Paving the Medical Records Cow Paths
There is an urban legend that the geography of downtown Boston is largely unfathomable because the city’s windy roads are actually paved-over 17th– and 18th-century cow paths. While the cow paths notion may be a myth, the lack of urban planning that led to Boston’s convoluted street map – and today’s traffic congestion and driver frustration – is indisputable.
A similar lack of thoughtful planning affects the current generation of electronic health records (EHR) systems, which frustrate physicians nearly as much as Boston’s roads frustrate drivers. Hospitals have, for the most part, gotten rid of paper; most of the processes are now electronic. And that’s awesome – but it’s table stakes. All we’ve done so far is pave the medical records cow paths. The next step is to say, “OK, now we have electronic processes; why are those processes the same as when we used paper? Why haven’t we rethought the workflow and the user experience to reflect the fact that we have computers?”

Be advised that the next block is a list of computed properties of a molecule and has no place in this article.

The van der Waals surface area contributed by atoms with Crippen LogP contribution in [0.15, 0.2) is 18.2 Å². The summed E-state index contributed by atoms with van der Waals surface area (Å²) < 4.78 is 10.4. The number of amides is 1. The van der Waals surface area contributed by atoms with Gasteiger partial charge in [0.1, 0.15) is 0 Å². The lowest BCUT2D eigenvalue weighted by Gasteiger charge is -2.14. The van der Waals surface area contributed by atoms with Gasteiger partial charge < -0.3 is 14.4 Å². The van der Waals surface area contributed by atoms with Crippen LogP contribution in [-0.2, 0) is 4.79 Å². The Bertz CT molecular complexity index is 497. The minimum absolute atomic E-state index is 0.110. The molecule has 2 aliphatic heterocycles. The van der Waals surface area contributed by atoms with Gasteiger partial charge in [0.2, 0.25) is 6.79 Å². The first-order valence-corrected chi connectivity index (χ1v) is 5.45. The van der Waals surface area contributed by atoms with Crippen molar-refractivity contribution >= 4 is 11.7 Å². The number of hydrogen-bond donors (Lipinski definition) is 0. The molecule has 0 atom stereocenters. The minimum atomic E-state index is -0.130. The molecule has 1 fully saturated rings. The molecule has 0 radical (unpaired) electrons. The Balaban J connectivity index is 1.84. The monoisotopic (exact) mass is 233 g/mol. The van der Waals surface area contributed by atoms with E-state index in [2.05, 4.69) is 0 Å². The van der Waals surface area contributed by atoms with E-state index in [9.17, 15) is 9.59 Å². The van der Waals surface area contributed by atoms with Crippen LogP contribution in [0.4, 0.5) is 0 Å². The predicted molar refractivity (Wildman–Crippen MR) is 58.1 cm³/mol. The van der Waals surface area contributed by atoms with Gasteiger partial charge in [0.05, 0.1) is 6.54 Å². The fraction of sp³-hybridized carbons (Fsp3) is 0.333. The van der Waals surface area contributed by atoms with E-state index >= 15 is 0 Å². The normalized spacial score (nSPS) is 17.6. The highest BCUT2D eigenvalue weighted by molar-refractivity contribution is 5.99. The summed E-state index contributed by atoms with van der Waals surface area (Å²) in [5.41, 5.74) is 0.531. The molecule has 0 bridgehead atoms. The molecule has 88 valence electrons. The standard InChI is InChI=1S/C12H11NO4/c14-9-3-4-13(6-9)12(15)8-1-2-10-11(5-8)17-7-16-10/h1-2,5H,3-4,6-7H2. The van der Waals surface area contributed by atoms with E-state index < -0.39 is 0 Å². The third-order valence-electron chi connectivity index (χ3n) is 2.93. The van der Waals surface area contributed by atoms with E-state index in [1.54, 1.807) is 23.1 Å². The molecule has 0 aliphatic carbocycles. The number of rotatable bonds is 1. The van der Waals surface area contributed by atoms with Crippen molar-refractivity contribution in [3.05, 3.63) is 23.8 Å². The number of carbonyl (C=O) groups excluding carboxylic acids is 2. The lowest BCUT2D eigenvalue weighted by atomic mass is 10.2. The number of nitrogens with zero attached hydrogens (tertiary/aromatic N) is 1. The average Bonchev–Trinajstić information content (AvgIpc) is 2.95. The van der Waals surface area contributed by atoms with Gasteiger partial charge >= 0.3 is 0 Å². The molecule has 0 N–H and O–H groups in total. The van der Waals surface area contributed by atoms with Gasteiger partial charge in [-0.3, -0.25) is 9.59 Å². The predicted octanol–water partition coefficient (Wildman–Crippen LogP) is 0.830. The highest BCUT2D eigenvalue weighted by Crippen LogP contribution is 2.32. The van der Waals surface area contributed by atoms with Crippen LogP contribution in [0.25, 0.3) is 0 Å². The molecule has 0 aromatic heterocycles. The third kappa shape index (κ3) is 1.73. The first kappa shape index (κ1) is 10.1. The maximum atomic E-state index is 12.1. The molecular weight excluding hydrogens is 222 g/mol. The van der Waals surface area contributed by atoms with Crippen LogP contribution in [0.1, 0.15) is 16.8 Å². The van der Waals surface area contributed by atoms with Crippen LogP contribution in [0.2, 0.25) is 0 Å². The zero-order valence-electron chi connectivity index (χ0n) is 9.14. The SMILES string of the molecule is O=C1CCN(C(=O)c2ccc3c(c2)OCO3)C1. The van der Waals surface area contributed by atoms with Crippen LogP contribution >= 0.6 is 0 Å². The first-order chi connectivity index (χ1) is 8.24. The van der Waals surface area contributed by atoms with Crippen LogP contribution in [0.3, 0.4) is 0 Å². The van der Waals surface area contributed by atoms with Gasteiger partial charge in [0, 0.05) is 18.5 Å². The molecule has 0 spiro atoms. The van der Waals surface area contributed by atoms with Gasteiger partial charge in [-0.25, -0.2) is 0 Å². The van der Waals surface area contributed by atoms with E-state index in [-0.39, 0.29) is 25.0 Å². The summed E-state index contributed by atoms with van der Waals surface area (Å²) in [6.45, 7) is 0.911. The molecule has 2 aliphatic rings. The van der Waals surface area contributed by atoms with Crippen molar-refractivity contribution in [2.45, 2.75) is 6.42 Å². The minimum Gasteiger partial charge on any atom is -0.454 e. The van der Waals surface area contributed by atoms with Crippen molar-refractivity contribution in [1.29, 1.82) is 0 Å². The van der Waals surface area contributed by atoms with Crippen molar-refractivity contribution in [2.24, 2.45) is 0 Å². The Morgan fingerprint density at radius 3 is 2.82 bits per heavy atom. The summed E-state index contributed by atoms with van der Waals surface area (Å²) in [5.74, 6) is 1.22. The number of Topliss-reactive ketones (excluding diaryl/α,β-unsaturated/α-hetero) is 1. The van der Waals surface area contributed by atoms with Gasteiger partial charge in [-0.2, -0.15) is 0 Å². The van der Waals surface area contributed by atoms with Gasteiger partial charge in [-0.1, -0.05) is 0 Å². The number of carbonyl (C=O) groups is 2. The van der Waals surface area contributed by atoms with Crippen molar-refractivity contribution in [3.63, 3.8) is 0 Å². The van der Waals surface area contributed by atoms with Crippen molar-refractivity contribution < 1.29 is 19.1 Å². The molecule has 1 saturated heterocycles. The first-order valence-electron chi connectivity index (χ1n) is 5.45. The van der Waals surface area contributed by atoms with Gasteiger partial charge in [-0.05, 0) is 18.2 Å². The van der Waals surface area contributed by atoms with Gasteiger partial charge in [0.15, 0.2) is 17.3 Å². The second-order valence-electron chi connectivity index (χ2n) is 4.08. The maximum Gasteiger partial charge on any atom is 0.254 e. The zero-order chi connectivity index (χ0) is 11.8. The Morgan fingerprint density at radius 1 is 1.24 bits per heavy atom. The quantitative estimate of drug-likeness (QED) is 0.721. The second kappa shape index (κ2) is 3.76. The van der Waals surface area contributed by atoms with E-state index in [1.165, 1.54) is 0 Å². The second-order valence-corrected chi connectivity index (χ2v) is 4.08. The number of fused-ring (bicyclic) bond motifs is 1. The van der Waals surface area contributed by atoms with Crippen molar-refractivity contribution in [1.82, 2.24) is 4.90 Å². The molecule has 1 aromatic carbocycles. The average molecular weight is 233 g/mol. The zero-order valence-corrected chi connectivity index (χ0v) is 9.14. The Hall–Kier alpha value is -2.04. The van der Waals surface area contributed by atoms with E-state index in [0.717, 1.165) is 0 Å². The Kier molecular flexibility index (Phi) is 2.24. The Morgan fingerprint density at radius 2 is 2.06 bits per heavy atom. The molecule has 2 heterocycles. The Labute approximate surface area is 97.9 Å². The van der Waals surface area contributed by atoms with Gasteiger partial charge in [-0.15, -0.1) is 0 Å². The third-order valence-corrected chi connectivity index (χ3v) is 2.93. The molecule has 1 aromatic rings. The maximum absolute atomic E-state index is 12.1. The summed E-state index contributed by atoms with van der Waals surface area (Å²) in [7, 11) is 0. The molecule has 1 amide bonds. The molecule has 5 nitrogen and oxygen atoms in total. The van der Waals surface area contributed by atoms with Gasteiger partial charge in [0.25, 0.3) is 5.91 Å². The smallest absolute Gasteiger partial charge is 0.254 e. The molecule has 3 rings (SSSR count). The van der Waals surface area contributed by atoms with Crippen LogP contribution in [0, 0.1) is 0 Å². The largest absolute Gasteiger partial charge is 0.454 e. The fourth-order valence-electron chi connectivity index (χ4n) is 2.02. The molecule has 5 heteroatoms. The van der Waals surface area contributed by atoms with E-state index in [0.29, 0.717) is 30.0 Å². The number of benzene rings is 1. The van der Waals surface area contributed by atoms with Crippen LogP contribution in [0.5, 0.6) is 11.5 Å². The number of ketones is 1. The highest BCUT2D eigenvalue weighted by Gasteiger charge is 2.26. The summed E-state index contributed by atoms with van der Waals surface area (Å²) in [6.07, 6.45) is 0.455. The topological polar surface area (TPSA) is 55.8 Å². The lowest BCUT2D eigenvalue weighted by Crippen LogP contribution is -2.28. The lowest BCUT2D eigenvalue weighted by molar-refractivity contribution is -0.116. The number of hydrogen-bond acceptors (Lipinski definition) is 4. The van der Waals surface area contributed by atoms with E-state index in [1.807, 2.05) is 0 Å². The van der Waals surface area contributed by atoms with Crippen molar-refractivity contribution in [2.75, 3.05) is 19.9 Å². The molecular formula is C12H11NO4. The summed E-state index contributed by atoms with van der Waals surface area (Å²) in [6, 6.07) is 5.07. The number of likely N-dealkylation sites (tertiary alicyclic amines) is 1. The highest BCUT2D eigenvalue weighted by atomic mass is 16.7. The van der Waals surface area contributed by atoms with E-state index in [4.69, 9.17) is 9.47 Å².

The fact is we’re still in version 1 of automating healthcare – which puts us well behind other industries. Take transportation, for example: Uber has completely changed the paradigm for ordering local transportation. There’s no tipping, there’s no dispatcher; instead there’s an incredibly new experience driven by the technology that enables it.
Today’s EHRs are doing the moral equivalent of electronic dispatching of taxi cabs. We have yet to Uber-ify healthcare. But have no doubt, it’s coming.
Watch Paul Brient’s video about optimizing healthcare IT for physicians.